Age-associated variations in AML incidence are also detected (Figure 2).  A decline in AML incidence is observed over the first decade of life from its highest rate (infant) to its lowest rate (9 years of age).  This trend starts to reverse by age 10, where there is a slow increase in incidence up to age 40. This is followed by two successive bursts in AML incidences in older populations up to the highest recorded levels at age 84.

Figure 2. SEER data on AML incidence in different age groups from newborn to 84 years of age3

Figure 2: Graph of SEER data on AML incidence in different age groups.

The differences in both the genomic makeup and frequency of AML between children and adults suggest that different molecular mechanisms contribute to AML tumorigenesis through various stages of life. This age-associated molecular variation underscores a need to develop therapies that target the underlying molecular aberrations identified in both children and adult AML patients.

In the last decade, there have been a number of large-scale genomic studies interrogating cancer genomes for clinically actionable genomic alterations. Some of them exclusively study childhood cancers (e.g. Therapeutically Applicable Research to Generate Effective Treatments; TARGET) or adult cancers (e.g. The Cancer Genome Atlas; TCGA), while others study both (e.g. Cancer Genome Characterization Initiative; CGCI). Through extensive sequencing and genome-wide analysis, the pediatric initiative TARGET will help identify novel molecules for clinical intervention in five pediatric cancer types, including AML, neuroblastoma, kidney tumors, osteosarcoma, and acute lymphoblastic leukemia. TARGET will soon provide comprehensive data and analyses on the whole genomes, transcriptomes (RNA-seq, miRNA-seq) and epigenomes of these diseases. This multi –omic information will be integrated to determine potential therapeutic targets as well as biomarkers for risk identification in pediatric patients to improve outcomes.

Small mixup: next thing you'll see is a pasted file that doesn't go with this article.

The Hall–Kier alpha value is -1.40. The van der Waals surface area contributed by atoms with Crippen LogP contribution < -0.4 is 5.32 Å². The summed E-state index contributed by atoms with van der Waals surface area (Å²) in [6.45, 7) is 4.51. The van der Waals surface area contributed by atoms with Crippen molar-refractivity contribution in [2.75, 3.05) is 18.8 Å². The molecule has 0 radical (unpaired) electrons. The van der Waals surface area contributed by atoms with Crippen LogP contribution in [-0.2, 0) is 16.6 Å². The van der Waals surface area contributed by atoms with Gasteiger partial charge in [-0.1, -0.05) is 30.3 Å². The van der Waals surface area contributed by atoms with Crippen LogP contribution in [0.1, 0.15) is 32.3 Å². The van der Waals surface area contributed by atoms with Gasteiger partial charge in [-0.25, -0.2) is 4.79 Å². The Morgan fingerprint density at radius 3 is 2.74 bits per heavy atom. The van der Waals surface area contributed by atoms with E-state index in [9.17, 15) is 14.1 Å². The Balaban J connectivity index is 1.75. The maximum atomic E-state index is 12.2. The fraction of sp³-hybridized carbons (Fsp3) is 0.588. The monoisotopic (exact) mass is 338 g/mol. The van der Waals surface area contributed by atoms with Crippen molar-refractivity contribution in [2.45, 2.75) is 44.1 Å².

As more genomic data on various malignancies are being generated, it is important for investigators to consider the age of patients in their interpretation of the data. As we are learning with AML, the stage of development can be a factor in the underlying disease processes of tumorigenesis. Moreover, frequency of mutation varies between age groups, highlighting the need for targeted therapies based on these differences. Molecular differences identified between certain age cohorts should be accounted for in future clinical studies to ensure that appropriate treatment is available for all patients.  


  2. Horan JT, Hasle H, Meshinchi S. Acute Myeloid Leukemia. In: Smith FO, GH R, JM aR, editors. Hematopoietic Cell Transplantation in Children with Cancer: Springer; 2013.
  3. Altekruse S, Kosary C, Krapcho M, Neyman N, Aminou R, Waldron W, et al. SEER Cancer Statistics Review, 1975-2007, National Cancer Institute. Bethesda, MD.
Last updated: March 08, 2019